Ignorance

Ignorance is yet another aspect of humanity that is brilliantly out in the piece of literature, the Animal Farm. Boxer is the perfect definition of how ignorance ran wild in the animal farm. Boxer was not the most intelligent animal in the farm and as soon as Napoleon seized power, Boxer came up with 2 mottos; “I will work harder (Orwell, 2014)” and “Napoleon is always right” (Orwell, 2014). Napoleon made all the animals think that whatever he did was for the best of everyone and he was driven by the thirst for power. Orwell used the stereotyped animals to bring out the desired image of his characters, for instance, he uses pigs to represent authority figures like snowball and Napoleon along with the communist parties’ loyalists. The pigs are known to be both disgusting and repulsive with the name itself describing a very much disliked person. This might have been what led Orwell to brand the corrupt authority figures as pigs for the easier recognition of their traits (Orwell, 2014). By boxer firmly believing that Napoleon is always right, other animals followed suit and began admiring Napoleon and others were so in awe of him that they wanted to be like him. This gave Napoleon the satisfaction he needed to control the farm. The animals basically ignored the warnings of other animals who found out that Napoleon was playing them (Orwell, 2014).

Corruption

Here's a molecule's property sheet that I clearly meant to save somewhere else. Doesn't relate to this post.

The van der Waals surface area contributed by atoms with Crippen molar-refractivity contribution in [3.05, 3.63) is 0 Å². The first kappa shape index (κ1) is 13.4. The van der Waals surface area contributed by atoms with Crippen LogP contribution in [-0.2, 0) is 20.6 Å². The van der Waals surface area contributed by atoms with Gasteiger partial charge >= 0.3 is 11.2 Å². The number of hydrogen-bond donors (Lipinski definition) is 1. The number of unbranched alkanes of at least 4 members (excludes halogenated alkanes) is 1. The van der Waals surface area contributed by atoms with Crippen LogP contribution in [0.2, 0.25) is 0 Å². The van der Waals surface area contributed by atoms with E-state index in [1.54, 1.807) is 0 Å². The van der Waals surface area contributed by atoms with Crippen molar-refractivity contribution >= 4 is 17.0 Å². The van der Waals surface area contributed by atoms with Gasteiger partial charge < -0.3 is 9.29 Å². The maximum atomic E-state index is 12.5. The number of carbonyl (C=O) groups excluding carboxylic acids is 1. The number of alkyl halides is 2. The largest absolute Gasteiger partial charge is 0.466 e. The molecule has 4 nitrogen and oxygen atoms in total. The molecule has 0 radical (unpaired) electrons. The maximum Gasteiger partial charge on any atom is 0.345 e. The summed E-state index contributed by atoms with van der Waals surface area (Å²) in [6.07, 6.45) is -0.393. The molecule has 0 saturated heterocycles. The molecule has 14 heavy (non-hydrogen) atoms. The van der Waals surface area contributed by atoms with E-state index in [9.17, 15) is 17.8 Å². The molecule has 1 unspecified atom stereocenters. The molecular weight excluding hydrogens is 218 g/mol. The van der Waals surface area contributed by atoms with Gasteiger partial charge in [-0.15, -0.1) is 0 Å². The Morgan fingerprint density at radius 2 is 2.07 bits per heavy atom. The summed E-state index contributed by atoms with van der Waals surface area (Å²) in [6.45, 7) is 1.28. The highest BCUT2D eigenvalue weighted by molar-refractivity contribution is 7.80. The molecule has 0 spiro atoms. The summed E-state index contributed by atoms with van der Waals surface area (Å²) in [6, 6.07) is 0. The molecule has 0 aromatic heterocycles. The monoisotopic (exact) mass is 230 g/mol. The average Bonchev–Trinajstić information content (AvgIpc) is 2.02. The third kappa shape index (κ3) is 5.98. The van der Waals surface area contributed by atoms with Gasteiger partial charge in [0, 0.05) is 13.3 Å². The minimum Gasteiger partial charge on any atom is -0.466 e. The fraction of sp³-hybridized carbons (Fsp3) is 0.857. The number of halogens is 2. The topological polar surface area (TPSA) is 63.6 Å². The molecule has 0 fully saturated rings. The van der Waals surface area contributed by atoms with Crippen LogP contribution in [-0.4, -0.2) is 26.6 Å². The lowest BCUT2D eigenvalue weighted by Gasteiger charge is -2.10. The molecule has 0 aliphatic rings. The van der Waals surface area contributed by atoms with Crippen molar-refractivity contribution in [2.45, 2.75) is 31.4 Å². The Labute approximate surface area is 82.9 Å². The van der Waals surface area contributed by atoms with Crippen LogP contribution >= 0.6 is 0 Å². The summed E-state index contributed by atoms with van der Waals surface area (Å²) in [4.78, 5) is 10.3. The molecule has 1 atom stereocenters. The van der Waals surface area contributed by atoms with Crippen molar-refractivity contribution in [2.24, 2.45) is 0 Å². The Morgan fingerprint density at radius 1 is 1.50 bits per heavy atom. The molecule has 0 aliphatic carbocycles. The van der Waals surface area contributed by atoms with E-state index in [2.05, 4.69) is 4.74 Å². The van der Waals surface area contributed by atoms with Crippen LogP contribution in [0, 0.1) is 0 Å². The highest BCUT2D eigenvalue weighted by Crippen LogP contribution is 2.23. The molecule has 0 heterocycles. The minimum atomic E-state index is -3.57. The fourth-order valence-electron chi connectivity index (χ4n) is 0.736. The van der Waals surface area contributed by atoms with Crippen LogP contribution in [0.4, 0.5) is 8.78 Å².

Corruption is seen by the pigs and basically all the animals in power especially Napoleon who his cohorts always assuring the other animals that they are far off better with Napoleon as their leader and not under the rule of Mr. Jones. The reality of the situation the animals found themselves in was contrary to this claim as they were underfed, cold, and overworked for the satisfaction of the needs of both Squealer and Napoleon (Lenigan, 2005). This corrupt regime knew no bounds such that when a battle ensued between the farmer Frederick and the animals on the destruction of the windmill Boxer was injured and taken to the glue factory (Orwell, 2014). This was contrary to what the other animals were told and assured that Boxer had been taken to hospital. The money that would have helped Boxer recover was used to buy more whiskey and Boxer died for absolutely nothing. The only rule that seemed to survive the rebellion in the animal farm was “Two legs good four legs bad (Orwell, 2014)” since they could not easily tell either the pigs or Squealerapart from the humans. Although Power does corrupt, absolute power is evil and finishes off what power leaves behind. Corruption, just like in the leaders that we have today, blooms slowly and eventually destroys a person’s morality. In the book, corruption began when Napoleon and his allies drank all the cow’s milk after their udders were relieved. He also had snowball driven away and used dogs to maintain ‘order’ (Orwell, 2014).